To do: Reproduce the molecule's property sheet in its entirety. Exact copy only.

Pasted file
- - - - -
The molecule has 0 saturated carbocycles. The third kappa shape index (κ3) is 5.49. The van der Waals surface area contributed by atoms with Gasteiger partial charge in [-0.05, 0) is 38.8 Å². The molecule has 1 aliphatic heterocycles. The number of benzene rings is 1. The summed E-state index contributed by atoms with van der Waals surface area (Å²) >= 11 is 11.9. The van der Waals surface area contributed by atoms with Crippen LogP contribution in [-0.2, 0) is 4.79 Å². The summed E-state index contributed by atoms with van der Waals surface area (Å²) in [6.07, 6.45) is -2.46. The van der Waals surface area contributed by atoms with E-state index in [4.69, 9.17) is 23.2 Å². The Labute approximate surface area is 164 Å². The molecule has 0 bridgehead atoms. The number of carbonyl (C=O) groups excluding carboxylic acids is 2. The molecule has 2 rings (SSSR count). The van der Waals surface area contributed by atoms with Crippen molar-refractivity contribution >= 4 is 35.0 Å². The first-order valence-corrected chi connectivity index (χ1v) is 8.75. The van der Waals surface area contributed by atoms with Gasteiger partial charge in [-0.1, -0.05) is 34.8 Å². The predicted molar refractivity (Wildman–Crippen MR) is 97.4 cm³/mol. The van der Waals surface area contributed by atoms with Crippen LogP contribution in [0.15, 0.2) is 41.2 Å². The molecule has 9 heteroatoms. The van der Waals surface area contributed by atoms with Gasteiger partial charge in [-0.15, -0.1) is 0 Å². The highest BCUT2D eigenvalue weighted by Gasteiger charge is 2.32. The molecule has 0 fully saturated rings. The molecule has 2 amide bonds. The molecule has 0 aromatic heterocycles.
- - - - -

The molecule has 0 saturated carbocycles. The third kappa shape index (κ3) is 5.49. The van der Waals surface area contributed by atoms with Gasteiger partial charge in [-0.05, 0) is 38.8 Å². The molecule has 1 aliphatic heterocycles. The number of benzene rings is 1. The summed E-state index contributed by atoms with van der Waals surface area (Å²) >= 11 is 11.9. The van der Waals surface area contributed by atoms with Crippen LogP contribution in [-0.2, 0) is 4.79 Å². The summed E-state index contributed by atoms with van der Waals surface area (Å²) in [6.07, 6.45) is -2.46. The van der Waals surface area contributed by atoms with E-state index in [4.69, 9.17) is 23.2 Å². The Labute approximate surface area is 164 Å². The molecule has 0 bridgehead atoms. The number of carbonyl (C=O) groups excluding carboxylic acids is 2. The molecule has 2 rings (SSSR count). The van der Waals surface area contributed by atoms with Crippen molar-refractivity contribution >= 4 is 35.0 Å². The first-order valence-corrected chi connectivity index (χ1v) is 8.75. The van der Waals surface area contributed by atoms with Gasteiger partial charge in [-0.1, -0.05) is 34.8 Å². The predicted molar refractivity (Wildman–Crippen MR) is 97.4 cm³/mol. The van der Waals surface area contributed by atoms with Crippen LogP contribution in [0.15, 0.2) is 41.2 Å². The molecule has 9 heteroatoms. The van der Waals surface area contributed by atoms with Gasteiger partial charge in [-0.15, -0.1) is 0 Å². The highest BCUT2D eigenvalue weighted by Gasteiger charge is 2.32. The molecule has 0 fully saturated rings. The molecule has 2 amide bonds. The molecule has 0 aromatic heterocycles.